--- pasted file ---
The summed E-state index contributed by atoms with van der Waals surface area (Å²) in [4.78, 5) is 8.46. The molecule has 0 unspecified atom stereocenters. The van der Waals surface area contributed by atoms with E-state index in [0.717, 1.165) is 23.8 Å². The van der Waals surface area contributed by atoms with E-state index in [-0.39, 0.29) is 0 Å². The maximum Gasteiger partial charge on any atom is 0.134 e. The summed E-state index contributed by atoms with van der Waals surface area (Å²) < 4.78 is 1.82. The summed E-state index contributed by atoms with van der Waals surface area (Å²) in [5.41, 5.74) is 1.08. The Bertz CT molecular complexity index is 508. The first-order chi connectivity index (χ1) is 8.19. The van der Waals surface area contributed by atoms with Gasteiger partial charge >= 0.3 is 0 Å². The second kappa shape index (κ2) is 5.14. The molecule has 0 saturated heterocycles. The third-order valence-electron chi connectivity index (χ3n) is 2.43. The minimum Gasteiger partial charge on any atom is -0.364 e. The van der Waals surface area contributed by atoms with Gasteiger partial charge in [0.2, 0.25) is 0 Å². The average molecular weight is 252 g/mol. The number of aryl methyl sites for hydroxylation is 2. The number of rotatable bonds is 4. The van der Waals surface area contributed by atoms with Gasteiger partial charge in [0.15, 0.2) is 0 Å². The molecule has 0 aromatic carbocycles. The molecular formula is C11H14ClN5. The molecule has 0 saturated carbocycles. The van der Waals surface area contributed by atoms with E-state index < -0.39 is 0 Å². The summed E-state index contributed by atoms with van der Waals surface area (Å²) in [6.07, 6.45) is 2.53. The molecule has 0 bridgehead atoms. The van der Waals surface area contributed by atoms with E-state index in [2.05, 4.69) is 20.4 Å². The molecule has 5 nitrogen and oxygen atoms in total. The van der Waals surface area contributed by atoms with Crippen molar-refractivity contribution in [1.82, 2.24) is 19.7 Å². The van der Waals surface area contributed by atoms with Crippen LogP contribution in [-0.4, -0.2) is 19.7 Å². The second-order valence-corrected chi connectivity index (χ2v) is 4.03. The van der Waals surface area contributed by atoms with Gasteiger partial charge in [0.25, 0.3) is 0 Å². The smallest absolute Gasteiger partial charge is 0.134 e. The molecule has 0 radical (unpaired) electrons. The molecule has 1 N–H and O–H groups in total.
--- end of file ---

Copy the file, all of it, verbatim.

The summed E-state index contributed by atoms with van der Waals surface area (Å²) in [4.78, 5) is 8.46. The molecule has 0 unspecified atom stereocenters. The van der Waals surface area contributed by atoms with E-state index in [0.717, 1.165) is 23.8 Å². The van der Waals surface area contributed by atoms with E-state index in [-0.39, 0.29) is 0 Å². The maximum Gasteiger partial charge on any atom is 0.134 e. The summed E-state index contributed by atoms with van der Waals surface area (Å²) < 4.78 is 1.82. The summed E-state index contributed by atoms with van der Waals surface area (Å²) in [5.41, 5.74) is 1.08. The Bertz CT molecular complexity index is 508. The first-order chi connectivity index (χ1) is 8.19. The van der Waals surface area contributed by atoms with Gasteiger partial charge >= 0.3 is 0 Å². The second kappa shape index (κ2) is 5.14. The molecule has 0 saturated heterocycles. The third-order valence-electron chi connectivity index (χ3n) is 2.43. The minimum Gasteiger partial charge on any atom is -0.364 e. The van der Waals surface area contributed by atoms with Gasteiger partial charge in [0.2, 0.25) is 0 Å². The average molecular weight is 252 g/mol. The number of aryl methyl sites for hydroxylation is 2. The number of rotatable bonds is 4. The van der Waals surface area contributed by atoms with Gasteiger partial charge in [0.15, 0.2) is 0 Å². The molecule has 0 aromatic carbocycles. The molecular formula is C11H14ClN5. The molecule has 0 saturated carbocycles. The van der Waals surface area contributed by atoms with E-state index < -0.39 is 0 Å². The summed E-state index contributed by atoms with van der Waals surface area (Å²) in [6.07, 6.45) is 2.53. The molecule has 0 bridgehead atoms. The van der Waals surface area contributed by atoms with E-state index in [2.05, 4.69) is 20.4 Å². The molecule has 5 nitrogen and oxygen atoms in total. The van der Waals surface area contributed by atoms with Crippen molar-refractivity contribution in [1.82, 2.24) is 19.7 Å². The van der Waals surface area contributed by atoms with Crippen LogP contribution in [-0.4, -0.2) is 19.7 Å². The second-order valence-corrected chi connectivity index (χ2v) is 4.03. The van der Waals surface area contributed by atoms with Gasteiger partial charge in [0.25, 0.3) is 0 Å². The smallest absolute Gasteiger partial charge is 0.134 e. The molecule has 0 radical (unpaired) electrons. The molecule has 1 N–H and O–H groups in total.